The degree of absurdity of contemporary “cancel culture” seemingly knows no limits as the very latest example demonstrates.
A black female school principal in Chicago is facing calls to resign because — get this — she advised potential George Floyd protesters not to “participate in violence or looting,” and said that the best way to facilitate change is “to get a degree and get a ‘seat at the table.’”
A Change.org petition started by “Disappointed Alumni” claims “it is very clear” that Principal Joyce Kenner “does not represent all of her students well.”
“[Kenner] has silenced student activists speaking against all forms of injustice,” the petition states. “Her silence and her enabling of the systematic oppression that her Black and low-income students face should be condemned.”
Kenner, who previously worked for Jesse Jackson’s Rainbow PUSH Coalition, said it’s “nonsense” to claim she doesn’t support Black Lives Matter, and noted she has “never tried to silence a student.”
Indeed, after initially vetoing a graduation video featuring a student singing the National Anthem while holding up a picture of George Floyd, she reversed course after meeting with students and listening to their points of view.
Kenner also rankled some folks by noting she is against removing police officers from school buildings, citing the 1999 Columbine High School massacre as a big reason why.
In a normal world, Kenner’s words and actions would be not the least bit controversial. But we’re not living in a normal world at present. In fact, one could argue it’s downright insane.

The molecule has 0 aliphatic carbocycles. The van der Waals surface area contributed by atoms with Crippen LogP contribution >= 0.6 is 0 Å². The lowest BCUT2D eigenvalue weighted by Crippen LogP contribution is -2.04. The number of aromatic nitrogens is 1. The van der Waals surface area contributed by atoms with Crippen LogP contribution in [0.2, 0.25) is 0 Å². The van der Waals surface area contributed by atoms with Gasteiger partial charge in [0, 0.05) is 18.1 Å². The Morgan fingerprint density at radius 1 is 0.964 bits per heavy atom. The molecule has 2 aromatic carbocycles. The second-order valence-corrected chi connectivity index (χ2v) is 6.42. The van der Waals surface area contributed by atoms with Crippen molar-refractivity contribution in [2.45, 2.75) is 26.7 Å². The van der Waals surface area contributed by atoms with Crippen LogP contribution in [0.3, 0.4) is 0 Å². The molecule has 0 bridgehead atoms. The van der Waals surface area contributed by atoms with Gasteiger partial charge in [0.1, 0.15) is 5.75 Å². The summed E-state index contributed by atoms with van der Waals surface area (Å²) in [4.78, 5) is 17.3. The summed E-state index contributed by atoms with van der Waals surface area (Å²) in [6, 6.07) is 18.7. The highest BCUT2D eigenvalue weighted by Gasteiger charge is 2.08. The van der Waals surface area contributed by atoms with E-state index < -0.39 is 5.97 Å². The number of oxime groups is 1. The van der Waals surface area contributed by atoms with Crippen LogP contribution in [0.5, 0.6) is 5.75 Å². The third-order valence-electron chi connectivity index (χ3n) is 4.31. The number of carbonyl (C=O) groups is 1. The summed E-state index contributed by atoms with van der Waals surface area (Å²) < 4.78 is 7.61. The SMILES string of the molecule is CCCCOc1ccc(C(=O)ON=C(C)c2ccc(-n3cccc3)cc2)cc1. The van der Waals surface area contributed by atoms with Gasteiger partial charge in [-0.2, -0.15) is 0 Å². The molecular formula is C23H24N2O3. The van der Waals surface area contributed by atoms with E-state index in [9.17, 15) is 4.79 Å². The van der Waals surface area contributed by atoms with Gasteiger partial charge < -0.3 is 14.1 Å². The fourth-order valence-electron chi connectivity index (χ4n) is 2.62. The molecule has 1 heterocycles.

For instance, a UCLA professor was placed “on leave” for allegedly not adhering to the school’s “core principals” of “respect” and “equality.” His infraction? He refused to alter his syllabus and schedule for black students only.
A ten-year Rowan University employee recently was dismissed from his position because, as a local cop 26 years ago, he shot and killed a black teen who had attacked him with a knife. A grand jury had refused to indict him, and the Clinton Justice Department declined to take up the case.
During my last year of teaching, an African-American student asked me if Donald Trump would bring back slavery if elected. After quelling the guffaws of the student’s classmates, I explained that the chances of that were non-existent, and besides, a thing called the 13th Amendment means a president couldn’t just start up slavery again any time he wanted to.
If this rather innocuous back-and-forth had occurred last week, would there have been calls for my resignation?
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